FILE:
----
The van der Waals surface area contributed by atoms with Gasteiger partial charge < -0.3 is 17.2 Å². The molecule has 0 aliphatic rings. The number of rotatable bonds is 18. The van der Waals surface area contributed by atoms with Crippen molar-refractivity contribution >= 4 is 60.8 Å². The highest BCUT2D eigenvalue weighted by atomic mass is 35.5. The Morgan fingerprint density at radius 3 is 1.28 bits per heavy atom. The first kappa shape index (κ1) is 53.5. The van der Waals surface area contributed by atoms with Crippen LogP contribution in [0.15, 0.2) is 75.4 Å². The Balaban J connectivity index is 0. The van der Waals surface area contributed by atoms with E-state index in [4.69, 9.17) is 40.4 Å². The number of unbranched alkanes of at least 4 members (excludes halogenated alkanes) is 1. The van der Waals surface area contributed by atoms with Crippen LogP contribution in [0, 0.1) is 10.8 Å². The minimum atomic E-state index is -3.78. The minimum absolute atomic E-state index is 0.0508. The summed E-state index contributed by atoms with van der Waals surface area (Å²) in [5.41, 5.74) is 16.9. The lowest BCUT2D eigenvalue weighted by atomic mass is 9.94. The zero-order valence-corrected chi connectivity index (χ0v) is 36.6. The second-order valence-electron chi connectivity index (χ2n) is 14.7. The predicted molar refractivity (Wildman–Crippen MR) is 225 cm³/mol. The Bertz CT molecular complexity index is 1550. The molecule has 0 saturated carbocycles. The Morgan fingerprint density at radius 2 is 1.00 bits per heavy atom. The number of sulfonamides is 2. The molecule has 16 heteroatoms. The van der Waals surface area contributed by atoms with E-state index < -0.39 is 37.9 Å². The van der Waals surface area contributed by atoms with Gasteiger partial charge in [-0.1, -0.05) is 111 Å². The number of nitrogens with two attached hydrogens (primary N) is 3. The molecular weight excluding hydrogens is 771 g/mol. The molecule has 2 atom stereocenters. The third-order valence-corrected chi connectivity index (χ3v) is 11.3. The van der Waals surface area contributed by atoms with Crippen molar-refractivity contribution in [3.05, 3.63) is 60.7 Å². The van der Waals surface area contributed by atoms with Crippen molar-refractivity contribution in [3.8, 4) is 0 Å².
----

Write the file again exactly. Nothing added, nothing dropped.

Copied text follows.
The van der Waals surface area contributed by atoms with Gasteiger partial charge < -0.3 is 17.2 Å². The molecule has 0 aliphatic rings. The number of rotatable bonds is 18. The van der Waals surface area contributed by atoms with Crippen molar-refractivity contribution >= 4 is 60.8 Å². The highest BCUT2D eigenvalue weighted by atomic mass is 35.5. The Morgan fingerprint density at radius 3 is 1.28 bits per heavy atom. The first kappa shape index (κ1) is 53.5. The van der Waals surface area contributed by atoms with Crippen LogP contribution in [0.15, 0.2) is 75.4 Å². The Balaban J connectivity index is 0. The van der Waals surface area contributed by atoms with E-state index in [4.69, 9.17) is 40.4 Å². The number of unbranched alkanes of at least 4 members (excludes halogenated alkanes) is 1. The van der Waals surface area contributed by atoms with Crippen LogP contribution in [0, 0.1) is 10.8 Å². The minimum atomic E-state index is -3.78. The minimum absolute atomic E-state index is 0.0508. The summed E-state index contributed by atoms with van der Waals surface area (Å²) in [5.41, 5.74) is 16.9. The lowest BCUT2D eigenvalue weighted by atomic mass is 9.94. The zero-order valence-corrected chi connectivity index (χ0v) is 36.6. The second-order valence-electron chi connectivity index (χ2n) is 14.7. The predicted molar refractivity (Wildman–Crippen MR) is 225 cm³/mol. The Bertz CT molecular complexity index is 1550. The molecule has 0 saturated carbocycles. The Morgan fingerprint density at radius 2 is 1.00 bits per heavy atom. The number of sulfonamides is 2. The molecule has 16 heteroatoms. The van der Waals surface area contributed by atoms with E-state index < -0.39 is 37.9 Å². The van der Waals surface area contributed by atoms with Gasteiger partial charge in [-0.1, -0.05) is 111 Å². The number of nitrogens with two attached hydrogens (primary N) is 3. The molecular weight excluding hydrogens is 771 g/mol. The molecule has 2 atom stereocenters. The third-order valence-corrected chi connectivity index (χ3v) is 11.3. The van der Waals surface area contributed by atoms with Crippen molar-refractivity contribution in [3.05, 3.63) is 60.7 Å². The van der Waals surface area contributed by atoms with Crippen molar-refractivity contribution in [3.8, 4) is 0 Å².